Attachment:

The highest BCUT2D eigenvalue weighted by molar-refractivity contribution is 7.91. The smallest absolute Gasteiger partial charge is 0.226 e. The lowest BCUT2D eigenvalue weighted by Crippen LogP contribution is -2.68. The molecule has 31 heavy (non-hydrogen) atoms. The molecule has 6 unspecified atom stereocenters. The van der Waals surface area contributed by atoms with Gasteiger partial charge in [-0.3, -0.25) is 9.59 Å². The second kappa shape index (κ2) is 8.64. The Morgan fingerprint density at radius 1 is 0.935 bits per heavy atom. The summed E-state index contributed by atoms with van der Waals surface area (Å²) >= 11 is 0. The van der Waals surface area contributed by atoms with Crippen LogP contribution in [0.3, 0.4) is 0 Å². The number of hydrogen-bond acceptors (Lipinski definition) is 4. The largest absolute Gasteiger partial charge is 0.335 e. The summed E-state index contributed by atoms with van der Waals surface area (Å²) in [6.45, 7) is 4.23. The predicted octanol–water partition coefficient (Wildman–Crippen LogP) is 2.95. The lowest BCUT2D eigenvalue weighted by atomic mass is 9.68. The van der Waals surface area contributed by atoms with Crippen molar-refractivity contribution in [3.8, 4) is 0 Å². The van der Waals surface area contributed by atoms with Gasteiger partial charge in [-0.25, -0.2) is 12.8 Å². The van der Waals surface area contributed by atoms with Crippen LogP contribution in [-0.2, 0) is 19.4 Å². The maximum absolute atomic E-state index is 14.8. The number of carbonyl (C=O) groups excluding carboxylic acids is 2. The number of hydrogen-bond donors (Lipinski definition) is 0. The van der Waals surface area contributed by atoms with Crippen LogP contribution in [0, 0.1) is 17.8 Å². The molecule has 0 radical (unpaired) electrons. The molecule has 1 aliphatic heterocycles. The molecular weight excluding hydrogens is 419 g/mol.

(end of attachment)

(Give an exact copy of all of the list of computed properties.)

The highest BCUT2D eigenvalue weighted by molar-refractivity contribution is 7.91. The smallest absolute Gasteiger partial charge is 0.226 e. The lowest BCUT2D eigenvalue weighted by Crippen LogP contribution is -2.68. The molecule has 31 heavy (non-hydrogen) atoms. The molecule has 6 unspecified atom stereocenters. The van der Waals surface area contributed by atoms with Gasteiger partial charge in [-0.3, -0.25) is 9.59 Å². The second kappa shape index (κ2) is 8.64. The Morgan fingerprint density at radius 1 is 0.935 bits per heavy atom. The summed E-state index contributed by atoms with van der Waals surface area (Å²) >= 11 is 0. The van der Waals surface area contributed by atoms with Crippen LogP contribution in [0.3, 0.4) is 0 Å². The number of hydrogen-bond acceptors (Lipinski definition) is 4. The largest absolute Gasteiger partial charge is 0.335 e. The summed E-state index contributed by atoms with van der Waals surface area (Å²) in [6.45, 7) is 4.23. The predicted octanol–water partition coefficient (Wildman–Crippen LogP) is 2.95. The lowest BCUT2D eigenvalue weighted by atomic mass is 9.68. The van der Waals surface area contributed by atoms with Crippen molar-refractivity contribution in [3.8, 4) is 0 Å². The van der Waals surface area contributed by atoms with Gasteiger partial charge in [-0.25, -0.2) is 12.8 Å². The van der Waals surface area contributed by atoms with Crippen LogP contribution in [-0.2, 0) is 19.4 Å². The maximum absolute atomic E-state index is 14.8. The number of carbonyl (C=O) groups excluding carboxylic acids is 2. The number of hydrogen-bond donors (Lipinski definition) is 0. The van der Waals surface area contributed by atoms with Crippen LogP contribution in [0, 0.1) is 17.8 Å². The molecule has 0 radical (unpaired) electrons. The molecule has 1 aliphatic heterocycles. The molecular weight excluding hydrogens is 419 g/mol.